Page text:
How did the first Impressionist exhibition come about? And what made it so extraordinary?
The first Impressionist exhibition, April 15th – May 15th, 1874, was a Paris exhibition of the works of Monet, Renoir, and Degas, among others. Despite being rejected by the prestigious Salon, the Impressionists made history with their exhibition.
We’ll cover how the first Impressionist exhibition came to be, why it was a turning point in the history of art, and how the Impressionists benefitted from being Big Fish in a Little Pond.
The Impressionists: Big Fish in a Little Pond
The Impressionists offer an example of a group that chose to be Big Fish in a Little Pond, a choice that ultimately secured their place in the history of art. We’ll see that, had they continued to try to be Little Fish in the Big Pond of Paris, there wouldn’t have been a first Impressionist exhibition and we probably wouldn’t know about them today.
150 years ago, the Impressionists had to choose between exhibiting their work at the Salon in Paris, the most prestigious art exhibition in Europe, and putting on their own show, the first Impressionist exhibition. At the time, if you were not exhibited at the Salon, you and your work didn’t matter. It was much more conventional and potentially lucrative to try to get accepted by the Salon, rather than exhibit on your own.
The Salon favored graceful, traditional works depicting historical events or stories from classical myths. The Impressionists—including Monet, Renoir, Degas, and Cézanne—used visible, audacious brush strokes to paint scenes from everyday life.
To the establishment, their work appeared unfinished and sloppy. The Salon rarely accepted work by the Impressionists, and when they did, the art was hung high up or in the back of the building, where it wasn’t seen.
The Choices of the Impressionists
In this situation, the Impressionists had two very different choices.
Choice #1: They could continue to attempt to gain viewers and buyers the traditional way, through the Salon. In doing so, they would be Little Fish in a Big Pond (the Salon was 300 yards long and two stories high, hung with three to four thousand paintings).
- They would have a chance at being recognized and validated by Paris’s esteemed art critics.
- Their work would likely increase in value if it won awards at the Salon.
- Choosing the Salon didn’t require the courage of breaking out on their own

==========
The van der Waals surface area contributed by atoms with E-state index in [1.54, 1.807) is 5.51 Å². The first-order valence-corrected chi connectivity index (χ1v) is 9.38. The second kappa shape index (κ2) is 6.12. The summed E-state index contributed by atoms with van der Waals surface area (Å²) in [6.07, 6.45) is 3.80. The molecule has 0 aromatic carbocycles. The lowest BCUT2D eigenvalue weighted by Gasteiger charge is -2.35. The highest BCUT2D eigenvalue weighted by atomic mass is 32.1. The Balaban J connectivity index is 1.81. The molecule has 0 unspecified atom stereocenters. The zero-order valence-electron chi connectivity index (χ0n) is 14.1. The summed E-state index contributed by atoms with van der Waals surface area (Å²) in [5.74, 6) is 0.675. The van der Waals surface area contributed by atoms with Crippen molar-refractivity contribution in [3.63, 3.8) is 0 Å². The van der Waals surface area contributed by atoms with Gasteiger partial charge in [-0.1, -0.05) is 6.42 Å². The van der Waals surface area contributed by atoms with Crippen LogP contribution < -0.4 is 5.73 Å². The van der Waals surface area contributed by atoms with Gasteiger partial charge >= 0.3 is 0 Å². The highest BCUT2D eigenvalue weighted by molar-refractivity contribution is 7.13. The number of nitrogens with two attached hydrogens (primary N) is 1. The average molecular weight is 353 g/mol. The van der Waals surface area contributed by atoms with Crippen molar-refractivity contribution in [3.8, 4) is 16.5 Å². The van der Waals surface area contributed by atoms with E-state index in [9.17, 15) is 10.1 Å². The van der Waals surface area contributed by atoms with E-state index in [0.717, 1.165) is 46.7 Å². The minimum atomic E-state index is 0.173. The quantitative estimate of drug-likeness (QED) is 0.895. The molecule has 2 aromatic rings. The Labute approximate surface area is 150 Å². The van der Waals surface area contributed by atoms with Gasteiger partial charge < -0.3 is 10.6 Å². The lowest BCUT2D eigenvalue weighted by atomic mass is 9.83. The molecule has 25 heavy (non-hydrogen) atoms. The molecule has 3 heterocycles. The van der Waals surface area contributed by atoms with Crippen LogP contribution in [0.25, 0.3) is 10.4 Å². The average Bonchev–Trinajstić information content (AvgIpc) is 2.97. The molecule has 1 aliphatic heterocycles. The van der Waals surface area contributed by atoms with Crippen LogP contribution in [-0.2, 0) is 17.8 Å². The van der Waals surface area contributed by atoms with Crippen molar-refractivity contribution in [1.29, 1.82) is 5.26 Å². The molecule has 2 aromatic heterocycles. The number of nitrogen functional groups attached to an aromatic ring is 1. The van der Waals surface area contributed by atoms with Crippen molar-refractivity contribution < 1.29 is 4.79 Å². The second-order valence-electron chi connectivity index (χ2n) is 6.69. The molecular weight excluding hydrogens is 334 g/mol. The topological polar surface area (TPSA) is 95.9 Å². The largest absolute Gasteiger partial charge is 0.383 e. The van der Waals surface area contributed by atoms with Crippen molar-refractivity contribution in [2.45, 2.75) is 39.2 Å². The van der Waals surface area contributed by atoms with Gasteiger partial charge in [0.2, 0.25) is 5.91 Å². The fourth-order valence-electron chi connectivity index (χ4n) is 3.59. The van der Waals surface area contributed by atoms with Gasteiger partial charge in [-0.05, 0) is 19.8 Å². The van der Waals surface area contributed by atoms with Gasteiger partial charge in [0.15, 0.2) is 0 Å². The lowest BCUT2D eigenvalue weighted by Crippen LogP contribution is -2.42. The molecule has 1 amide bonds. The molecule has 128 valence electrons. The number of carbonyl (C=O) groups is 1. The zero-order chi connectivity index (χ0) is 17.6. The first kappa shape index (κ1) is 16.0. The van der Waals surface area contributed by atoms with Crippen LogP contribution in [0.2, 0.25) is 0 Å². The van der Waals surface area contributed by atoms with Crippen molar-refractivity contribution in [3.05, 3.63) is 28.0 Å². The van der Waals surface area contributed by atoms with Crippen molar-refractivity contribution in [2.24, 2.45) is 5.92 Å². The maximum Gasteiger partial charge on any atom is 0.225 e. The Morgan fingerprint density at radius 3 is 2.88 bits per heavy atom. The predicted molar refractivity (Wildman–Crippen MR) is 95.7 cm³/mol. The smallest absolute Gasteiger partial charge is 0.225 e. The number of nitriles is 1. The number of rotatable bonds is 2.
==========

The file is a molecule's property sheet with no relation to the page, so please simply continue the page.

- The crowds at the Salon were big. It was hard to actually see the art.
- Placed high among thousands of other paintings, their art wouldn’t get much attention (if it was seen at all).
Choice #2: They could exhibit at their own show. Here, they would be Big Fish in a Little Pond (the intimate show would display 165 works rather than thousands). This was the first Impressionist exhibition.
- They could paint what they liked and valued, rather than what the establishment expected to see.
- They could show as many canvases as they liked (the Salon set the limit at 3; in the inaugural Impressionist show, Degas exhibited 10).
- Their works wouldn’t get lost in a sea of others; People would actually see them.
- The Paris art establishment would mock or ignore them.
- Their art may not be worth as much as if it had succeeded at the Salon.
- They might be overlooked because they weren’t exhibiting at the Salon.
First Impressionist Exhibition
After many years of failing to get noticed at the Salon, the Impressionists struck out on their own, creating their first Impressionist exhibition. Although their exhibitions were controversial at the time, they drew huge crowds and their art was seen. If they hadn’t held the first Impressionist exhibition, we may not know the Impressionists today.
The Impressionists’ situation provides a good example of the benefits of being a Big Fish in a Little Pond. The Impressionists tried many times (largely unsuccessfully) to be Little Fish in the Big Pond of the salon. When they changed course and decided to be Big Fish in a Little Pond, they didn’t do it because they felt inadequate next to their peers, as the theory of relative deprivation would suggest. They left because the conventional way wasn’t working for them. After years of rejection, they were running out of options. This problem spawned the first Impressionist exhibition.
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